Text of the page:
Subversion is the only path to true empowerment. Let me repeat that—because it bears repeating: Subversion is the only path to true empowerment. Quite simply because it’s the only path that is cognizant of and utilizes the context in which the trauma—or disempowerment—was created.
Take my work, for instance. I work in branding. I’m an expert on branding for spiritual entrepreneurs. And that term ‘branding’ has become so ubiquitous and trendy. We all have our idea of a pretty little website and some beautiful logo and maybe even some solid messaging.
But do we understand the context around that word? The energetic lines upon which we’re drawing? Because branding—quite literally—means ‘to burn.’ To brand cattle. To mark as an object.
It doesn’t escape me that this word—which has become a battle cry of empowerment for many business owners—is strongly linked with arguably the most objectifying memory of the last century: Jewish people being branded during the Holocaust. Reduced to numbers.
Because branding is really about burning as a means of reductionism. Objectifying. Stripping away Divinity and reducing a person to a thing. A number. Maybe a public persona. Or a beautiful website. But a container, nonetheless. A container devoid of essence.
That’s the context in which ‘branding’ exists. And it’s one I’m very, very cognizant of. Because if I were to use branding outside of its own context—as is often the case—I’d miss a huge opportunity for empowerment. In fact, I’d just be unknowingly reiterating a cycle of disempowerment. No wonder history always repeats itself.
We can’t take something out of context and assume everything is better just because the one offender is gone. It’s like taking a gallbladder out of a very unhealthy person and expecting them to be 100% healthy. Sure, the most apparent offense is gone. But the context in which the offense was created is still very much alive.
And yet this is something we try to do all the time. We try to say, “Hey, that’s the bad guy. That’s the killer. Without him in our society, we’re safe.” Except we completely ignored the context that allowed this man to become the offender we all point to.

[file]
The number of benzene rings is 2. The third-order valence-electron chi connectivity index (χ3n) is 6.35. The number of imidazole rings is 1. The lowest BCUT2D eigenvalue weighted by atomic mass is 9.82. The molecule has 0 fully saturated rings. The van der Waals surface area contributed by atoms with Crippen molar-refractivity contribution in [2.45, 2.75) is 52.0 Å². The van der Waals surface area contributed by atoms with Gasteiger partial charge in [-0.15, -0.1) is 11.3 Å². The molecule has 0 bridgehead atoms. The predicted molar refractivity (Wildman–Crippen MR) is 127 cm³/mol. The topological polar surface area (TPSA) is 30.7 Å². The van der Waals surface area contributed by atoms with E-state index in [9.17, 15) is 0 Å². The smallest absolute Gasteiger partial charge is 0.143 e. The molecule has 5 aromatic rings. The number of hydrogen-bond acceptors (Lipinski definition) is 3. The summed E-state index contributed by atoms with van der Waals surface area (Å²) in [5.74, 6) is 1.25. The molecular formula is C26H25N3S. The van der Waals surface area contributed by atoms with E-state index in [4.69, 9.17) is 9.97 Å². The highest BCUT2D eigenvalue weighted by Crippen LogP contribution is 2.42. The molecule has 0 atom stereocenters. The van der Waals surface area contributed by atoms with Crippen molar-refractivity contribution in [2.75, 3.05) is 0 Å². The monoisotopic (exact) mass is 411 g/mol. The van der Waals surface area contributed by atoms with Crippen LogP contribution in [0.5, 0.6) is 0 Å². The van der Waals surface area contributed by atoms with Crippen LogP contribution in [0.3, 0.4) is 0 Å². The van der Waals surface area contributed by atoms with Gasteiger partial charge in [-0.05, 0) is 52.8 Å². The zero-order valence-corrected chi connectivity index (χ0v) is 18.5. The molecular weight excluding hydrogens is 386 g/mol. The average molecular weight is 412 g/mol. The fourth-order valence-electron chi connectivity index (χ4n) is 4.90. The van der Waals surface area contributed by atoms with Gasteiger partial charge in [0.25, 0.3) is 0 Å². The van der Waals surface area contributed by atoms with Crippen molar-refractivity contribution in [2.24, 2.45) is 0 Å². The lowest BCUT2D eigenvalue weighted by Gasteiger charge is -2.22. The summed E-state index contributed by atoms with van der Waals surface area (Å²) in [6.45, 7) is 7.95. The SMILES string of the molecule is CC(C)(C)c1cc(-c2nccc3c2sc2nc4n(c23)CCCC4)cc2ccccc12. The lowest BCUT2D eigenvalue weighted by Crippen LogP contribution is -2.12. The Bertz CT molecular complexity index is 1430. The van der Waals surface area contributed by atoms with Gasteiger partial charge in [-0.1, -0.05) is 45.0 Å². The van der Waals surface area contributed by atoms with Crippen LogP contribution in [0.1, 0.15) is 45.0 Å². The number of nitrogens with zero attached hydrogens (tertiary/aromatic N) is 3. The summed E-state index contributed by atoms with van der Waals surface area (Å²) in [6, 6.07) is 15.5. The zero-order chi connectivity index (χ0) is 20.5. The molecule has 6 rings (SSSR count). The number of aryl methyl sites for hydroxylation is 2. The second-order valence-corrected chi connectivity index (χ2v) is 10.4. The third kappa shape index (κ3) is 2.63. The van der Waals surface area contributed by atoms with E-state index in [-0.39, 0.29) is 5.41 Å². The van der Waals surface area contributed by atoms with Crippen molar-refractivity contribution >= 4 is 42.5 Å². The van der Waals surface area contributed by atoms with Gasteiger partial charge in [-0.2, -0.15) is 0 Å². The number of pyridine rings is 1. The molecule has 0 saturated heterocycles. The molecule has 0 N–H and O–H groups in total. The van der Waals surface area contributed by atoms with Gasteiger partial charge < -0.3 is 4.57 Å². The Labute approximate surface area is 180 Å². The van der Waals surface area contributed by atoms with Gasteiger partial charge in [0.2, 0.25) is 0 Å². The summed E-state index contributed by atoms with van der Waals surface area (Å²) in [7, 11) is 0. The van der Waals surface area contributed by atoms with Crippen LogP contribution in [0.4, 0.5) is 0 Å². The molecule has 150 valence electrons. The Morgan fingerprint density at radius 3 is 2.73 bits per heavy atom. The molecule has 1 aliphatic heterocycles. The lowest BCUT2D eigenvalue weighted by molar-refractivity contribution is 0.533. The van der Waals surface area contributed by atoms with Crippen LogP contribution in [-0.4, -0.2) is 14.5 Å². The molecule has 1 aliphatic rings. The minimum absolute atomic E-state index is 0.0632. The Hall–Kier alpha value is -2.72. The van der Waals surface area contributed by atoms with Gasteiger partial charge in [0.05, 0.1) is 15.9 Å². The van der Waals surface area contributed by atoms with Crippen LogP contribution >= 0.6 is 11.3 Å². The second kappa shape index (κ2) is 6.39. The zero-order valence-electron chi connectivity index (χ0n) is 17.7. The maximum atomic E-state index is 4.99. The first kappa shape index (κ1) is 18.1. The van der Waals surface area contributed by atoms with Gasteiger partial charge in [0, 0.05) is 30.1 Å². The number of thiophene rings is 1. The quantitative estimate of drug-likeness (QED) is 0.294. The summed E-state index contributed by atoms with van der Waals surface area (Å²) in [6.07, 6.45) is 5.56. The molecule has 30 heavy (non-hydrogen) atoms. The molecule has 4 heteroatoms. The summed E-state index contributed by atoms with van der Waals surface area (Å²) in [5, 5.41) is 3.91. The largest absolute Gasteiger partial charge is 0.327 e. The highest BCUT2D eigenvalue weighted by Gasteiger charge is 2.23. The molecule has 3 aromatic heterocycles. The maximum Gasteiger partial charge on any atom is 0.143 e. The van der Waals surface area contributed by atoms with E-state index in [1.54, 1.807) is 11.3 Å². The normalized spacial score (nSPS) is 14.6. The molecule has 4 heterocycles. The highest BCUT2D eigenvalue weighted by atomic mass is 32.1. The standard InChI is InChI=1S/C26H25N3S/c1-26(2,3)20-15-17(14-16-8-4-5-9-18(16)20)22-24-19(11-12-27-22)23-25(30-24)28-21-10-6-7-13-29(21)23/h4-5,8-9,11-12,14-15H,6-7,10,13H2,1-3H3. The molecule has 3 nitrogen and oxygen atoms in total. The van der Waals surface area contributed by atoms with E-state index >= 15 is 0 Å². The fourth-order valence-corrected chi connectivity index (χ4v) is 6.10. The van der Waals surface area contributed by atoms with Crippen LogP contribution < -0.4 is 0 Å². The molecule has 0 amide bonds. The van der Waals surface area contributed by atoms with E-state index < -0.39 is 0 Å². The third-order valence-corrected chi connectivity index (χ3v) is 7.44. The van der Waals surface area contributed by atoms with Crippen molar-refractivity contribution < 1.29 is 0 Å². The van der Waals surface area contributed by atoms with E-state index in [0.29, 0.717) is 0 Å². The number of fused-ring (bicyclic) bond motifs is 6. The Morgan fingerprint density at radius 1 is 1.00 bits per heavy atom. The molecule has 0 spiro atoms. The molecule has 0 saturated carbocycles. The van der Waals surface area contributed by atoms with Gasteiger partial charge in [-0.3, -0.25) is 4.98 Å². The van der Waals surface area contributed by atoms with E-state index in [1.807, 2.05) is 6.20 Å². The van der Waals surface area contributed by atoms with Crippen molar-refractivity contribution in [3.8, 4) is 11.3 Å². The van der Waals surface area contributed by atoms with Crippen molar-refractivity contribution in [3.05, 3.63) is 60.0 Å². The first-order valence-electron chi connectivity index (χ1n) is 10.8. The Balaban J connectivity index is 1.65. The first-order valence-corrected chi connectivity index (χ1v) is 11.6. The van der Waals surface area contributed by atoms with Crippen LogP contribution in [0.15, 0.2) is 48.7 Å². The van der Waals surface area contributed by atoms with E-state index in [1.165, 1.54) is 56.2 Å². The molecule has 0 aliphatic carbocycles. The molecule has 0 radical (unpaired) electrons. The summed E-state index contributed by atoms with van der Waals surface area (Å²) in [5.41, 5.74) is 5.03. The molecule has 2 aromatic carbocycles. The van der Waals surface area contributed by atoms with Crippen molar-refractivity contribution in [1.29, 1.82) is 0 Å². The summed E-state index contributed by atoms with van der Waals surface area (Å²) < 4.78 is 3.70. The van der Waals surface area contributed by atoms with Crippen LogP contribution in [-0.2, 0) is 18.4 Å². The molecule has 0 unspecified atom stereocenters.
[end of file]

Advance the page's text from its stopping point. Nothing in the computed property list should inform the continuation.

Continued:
Everything exists within a context.
So, when I do branding work, I’m very aware of its context. And I’m aware that reducing all a person is, was, and ever could be down into 5-6 words is ironic. It’s intentional objectification. But it’s actually subversive.
We are intentionally reducing ourselves to a few words. Words that were condensed through the process of subjectivity. To allow objectification to become subjectification. And therefore empowerment.
We’re reducing ourselves to 5-6 words that have personal and subjective meaning to us so that we can expand into all that we are. It’s subversion of the objectifying context of branding. And that’s why it’s so goddamn empowering. That’s why people’s lives often change immediately after understanding their words.
Because all things exist in a context. And it’s only by working with and changing that context—subversion—that we can truly reach empowerment. Otherwise, we’re just trying to isolate particular manifestations of a pattern rather than the root itself. And that’s a surefire way to allow history to just keep on repeating itself. Because the underlying pattern was never dealt with.
In the same way that arresting one man for sexual assault doesn’t end the entirety of rape culture, we can’t just pretend that any situation is created in a vacuum—isolated from the context around it. Use and subvert the context, and it will create real, powerful change in the world.
Change devoid of context is escapism. Change cognizant of context is subversion.
How can you subvert the most disempowering aspects of your life to change the world?